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Despite hailing themselves as the “climate champions” of the EU, seven of Germany’s nine coal-powered thermal plants are amongst the highest in Europe in terms of overall carbon dioxide pollution. Moreover, Germany currently relies more heavily on coal for energy generation than any other EU country. The threat to environmental stability is exacerbated by the fact that many of these coal plants are outdated and have been in operation since the 1960s and 1970s. In 2011, Germany’s “Green Revolution” promoted the shutdown of all nuclear power plants that had been in use prior to 1980. This effort now seems to have been rendered null and void as it has necessitated the use of coal-powered plants that should themselves be decommissioned.

A report issued by the Climate Action Network of Europe in July 2014, entitled “Europe’s Dirty 30,” clearly detailed the environmental effects of Germany’s switch from nuclear power to coal. Coal-powered plants are the largest emitters of mercury air pollution in Europe. Once again, Germany’s seven largest coal plants lead the way in mercury emissions, accounting for 60 percent of total energy sector emissions in 2012. Furthermore, nitrogen oxides and sulphur dioxide emitted as a by-product of burning coal are both significant causes of the leading chronic ailments in Europe: cardiovascular/respiratory diseases and lung cancer.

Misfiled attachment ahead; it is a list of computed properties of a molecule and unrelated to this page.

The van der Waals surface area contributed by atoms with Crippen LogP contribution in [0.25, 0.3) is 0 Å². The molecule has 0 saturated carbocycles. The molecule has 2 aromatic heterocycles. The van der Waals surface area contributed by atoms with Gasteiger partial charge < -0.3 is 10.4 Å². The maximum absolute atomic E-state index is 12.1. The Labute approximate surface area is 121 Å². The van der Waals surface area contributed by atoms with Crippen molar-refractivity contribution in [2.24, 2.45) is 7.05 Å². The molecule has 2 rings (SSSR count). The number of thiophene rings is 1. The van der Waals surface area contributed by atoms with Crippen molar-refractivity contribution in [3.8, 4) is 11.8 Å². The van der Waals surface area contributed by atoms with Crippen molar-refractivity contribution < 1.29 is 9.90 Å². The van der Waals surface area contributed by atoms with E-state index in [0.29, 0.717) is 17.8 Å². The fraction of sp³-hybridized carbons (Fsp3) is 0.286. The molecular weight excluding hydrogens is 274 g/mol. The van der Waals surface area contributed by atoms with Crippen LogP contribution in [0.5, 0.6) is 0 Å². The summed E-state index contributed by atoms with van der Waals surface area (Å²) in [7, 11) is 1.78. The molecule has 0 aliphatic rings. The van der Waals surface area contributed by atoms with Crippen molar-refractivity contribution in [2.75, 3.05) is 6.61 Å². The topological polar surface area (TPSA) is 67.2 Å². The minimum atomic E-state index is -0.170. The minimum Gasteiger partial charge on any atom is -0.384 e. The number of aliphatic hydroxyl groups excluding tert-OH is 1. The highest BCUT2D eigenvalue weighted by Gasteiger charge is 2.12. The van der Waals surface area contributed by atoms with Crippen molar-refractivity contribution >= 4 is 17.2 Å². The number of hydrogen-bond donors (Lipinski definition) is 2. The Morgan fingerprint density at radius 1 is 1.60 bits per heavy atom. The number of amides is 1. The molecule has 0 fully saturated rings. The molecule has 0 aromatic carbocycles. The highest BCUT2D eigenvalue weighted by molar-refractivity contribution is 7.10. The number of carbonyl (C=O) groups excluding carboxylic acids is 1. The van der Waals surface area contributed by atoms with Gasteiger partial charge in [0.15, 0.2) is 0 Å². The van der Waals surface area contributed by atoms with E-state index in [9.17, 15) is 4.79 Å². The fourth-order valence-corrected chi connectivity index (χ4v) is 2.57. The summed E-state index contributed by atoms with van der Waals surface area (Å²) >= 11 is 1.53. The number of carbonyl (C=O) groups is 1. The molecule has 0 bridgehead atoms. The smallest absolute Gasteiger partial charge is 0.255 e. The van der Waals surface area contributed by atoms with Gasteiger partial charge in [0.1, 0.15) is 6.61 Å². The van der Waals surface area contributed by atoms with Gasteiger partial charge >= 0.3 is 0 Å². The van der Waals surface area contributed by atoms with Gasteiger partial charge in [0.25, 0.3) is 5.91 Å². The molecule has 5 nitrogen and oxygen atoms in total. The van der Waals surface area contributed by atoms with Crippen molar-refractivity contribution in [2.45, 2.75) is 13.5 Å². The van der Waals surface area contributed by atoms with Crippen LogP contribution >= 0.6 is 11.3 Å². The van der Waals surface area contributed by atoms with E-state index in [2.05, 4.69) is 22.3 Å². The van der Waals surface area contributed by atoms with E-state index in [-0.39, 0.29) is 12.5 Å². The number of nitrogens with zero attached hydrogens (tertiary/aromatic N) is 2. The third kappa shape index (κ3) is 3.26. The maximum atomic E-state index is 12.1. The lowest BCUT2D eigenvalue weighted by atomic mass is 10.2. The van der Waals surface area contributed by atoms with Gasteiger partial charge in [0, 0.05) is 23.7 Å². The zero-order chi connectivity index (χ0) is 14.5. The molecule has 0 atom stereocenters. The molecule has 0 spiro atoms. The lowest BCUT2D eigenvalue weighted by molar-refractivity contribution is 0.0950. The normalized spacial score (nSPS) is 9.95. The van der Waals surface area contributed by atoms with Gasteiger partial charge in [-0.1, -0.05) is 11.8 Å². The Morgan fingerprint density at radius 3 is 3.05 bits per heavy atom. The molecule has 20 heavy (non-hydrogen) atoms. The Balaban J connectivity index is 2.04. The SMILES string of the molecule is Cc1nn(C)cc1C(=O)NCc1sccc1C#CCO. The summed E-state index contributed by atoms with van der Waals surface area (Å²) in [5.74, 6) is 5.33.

According to statistics released in 2009 by the European Environment Agency (EEA), the operation of coal-powered plants in Europe results altogether in the loss of 196,200 life-years or, in other words, 18,200 premature deaths per year. It goes without saying that, in addition to the environmental and health risks, the use of coal results in billions of dollars of additional health costs. In fact, the thirty dirtiest coal plants in Europe are responsible for an estimated 14 percent of total industrial health-case costs within the EU.

Although it should be acknowledged that Germany has succeeded in significantly expanding their reliance on renewable energy sources, the market share of renewables in 2013 still remained around a quarter. At a meeting of the Intergovernmental Panel on Climate Change (IPCC) in Berlin last November, Klaus Töpfer, former German Minister of the Environment and current head of the sustainability institute IASS, stated that Germany’s policy initiative to phase out nuclear power, without causing further environmental harm, had unequivocally “not been achieved.” Töpfer had also, back in 2011, encouraged Germany’s Ethics Commission on Energy to re-evaluate the reasons behind the federal government’s nuclear phase-out initiative.

Since November 2014, Germany has been debating the shut-down of several of its coal plants. So far, the process has been fraught with difficulty. Angela Merkel maintains that cutting out coal power altogether will decimate the economy, eradicating thousands of jobs and compromising Germany’s energy security. Vice-Chancellor Sigmar Gabriel has declared, “We can’t simultaneously get out of nuclear and coal.” Without any foreseeable consensus, it seems likely that Germany’s anti-nuclear dilemma may persist for years to come.